Mack says its new TerraPro series includes the TerraPro Low Entry and the TerraPro Cabover. “Mack designed the TerraPro Series models from the inside out, based on many decades of experience in the refuse business,” says Steve Ginter, vocational products manager. “The TerraPro Series takes everything we learned with the Mack MR and LE models and gives customers the most versatile and comfortable trucks Mack has ever built for the refuse industry.”

According to Ginter, the TerraPro Low Entry comes with many features designed for the specific needs of the refuse industry. He says its low-to-the-ground cab height (17 in.) provides easy one-step entry and exit for curbside pickup operations, It can be configured for front-, rear- or side-loading; has the largest door openings in the industry for easy entry and egress, and its dual-steer design enhances driver flexibility and productivity.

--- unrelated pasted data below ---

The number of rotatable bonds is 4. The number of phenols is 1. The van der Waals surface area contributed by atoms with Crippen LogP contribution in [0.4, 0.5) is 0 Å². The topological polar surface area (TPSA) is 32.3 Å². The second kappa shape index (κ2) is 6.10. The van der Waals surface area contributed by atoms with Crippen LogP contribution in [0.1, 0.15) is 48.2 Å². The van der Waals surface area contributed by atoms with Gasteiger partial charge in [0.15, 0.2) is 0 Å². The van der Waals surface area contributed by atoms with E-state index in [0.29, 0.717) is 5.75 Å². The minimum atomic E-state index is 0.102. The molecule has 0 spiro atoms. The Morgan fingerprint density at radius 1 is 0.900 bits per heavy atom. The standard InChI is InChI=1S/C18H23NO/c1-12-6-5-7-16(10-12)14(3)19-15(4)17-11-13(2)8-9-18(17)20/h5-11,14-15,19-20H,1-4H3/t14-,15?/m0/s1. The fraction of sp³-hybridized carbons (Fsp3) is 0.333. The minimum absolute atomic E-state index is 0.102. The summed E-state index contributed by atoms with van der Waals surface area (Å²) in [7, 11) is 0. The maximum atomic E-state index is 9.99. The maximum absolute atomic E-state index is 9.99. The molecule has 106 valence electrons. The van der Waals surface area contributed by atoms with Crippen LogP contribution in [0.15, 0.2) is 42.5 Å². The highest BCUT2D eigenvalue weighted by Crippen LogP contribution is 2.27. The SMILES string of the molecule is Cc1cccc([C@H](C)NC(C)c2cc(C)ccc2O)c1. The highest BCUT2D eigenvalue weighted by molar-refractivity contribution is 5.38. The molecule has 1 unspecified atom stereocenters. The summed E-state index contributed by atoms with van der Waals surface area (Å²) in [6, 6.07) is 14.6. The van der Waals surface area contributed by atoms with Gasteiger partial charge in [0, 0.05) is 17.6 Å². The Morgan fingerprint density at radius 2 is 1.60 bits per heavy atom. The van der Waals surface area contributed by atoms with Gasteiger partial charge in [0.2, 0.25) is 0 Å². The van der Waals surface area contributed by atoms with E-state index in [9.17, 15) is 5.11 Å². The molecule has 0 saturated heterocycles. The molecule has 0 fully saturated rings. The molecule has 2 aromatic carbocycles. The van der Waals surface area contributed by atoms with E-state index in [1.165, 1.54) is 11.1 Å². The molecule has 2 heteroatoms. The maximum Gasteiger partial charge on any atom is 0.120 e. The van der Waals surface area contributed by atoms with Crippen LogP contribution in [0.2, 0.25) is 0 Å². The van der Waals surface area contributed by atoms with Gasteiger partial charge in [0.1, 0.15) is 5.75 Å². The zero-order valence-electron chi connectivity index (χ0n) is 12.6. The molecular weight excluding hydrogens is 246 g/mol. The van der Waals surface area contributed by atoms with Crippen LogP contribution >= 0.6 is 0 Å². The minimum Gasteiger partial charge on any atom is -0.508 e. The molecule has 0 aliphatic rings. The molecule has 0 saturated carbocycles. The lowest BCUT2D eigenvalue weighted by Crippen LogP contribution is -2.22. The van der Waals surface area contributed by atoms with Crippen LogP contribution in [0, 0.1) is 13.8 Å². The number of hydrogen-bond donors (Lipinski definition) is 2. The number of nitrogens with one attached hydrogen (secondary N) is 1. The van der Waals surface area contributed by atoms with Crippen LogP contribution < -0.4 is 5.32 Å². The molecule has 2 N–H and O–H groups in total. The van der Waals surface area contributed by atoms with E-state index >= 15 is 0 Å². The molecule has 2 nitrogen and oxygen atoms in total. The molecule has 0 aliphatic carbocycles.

Peterbilt Motors Co. says its new Model 387 Extended Day Cab and Model 384 daycab/sleeper tractors complete the company's revamping of its aerodynamic truck lineup. According to chief engineer Landon Sproull, the extended version of the Model 387 is intended for tanker and regional hauling applications. He says the Extended Day Cab version adds six in. to the interior cab length and will be offered with both medium and “premium” length hoods. The Model 384 is a 116-in. BBC tractor and will be offered as a day cab or with a range of Peterbilt's proprietary Unibilt sleeper boxes. Both new models boast the aerodynamic styling introduced with the base version of the Model 387 and will be available later this year.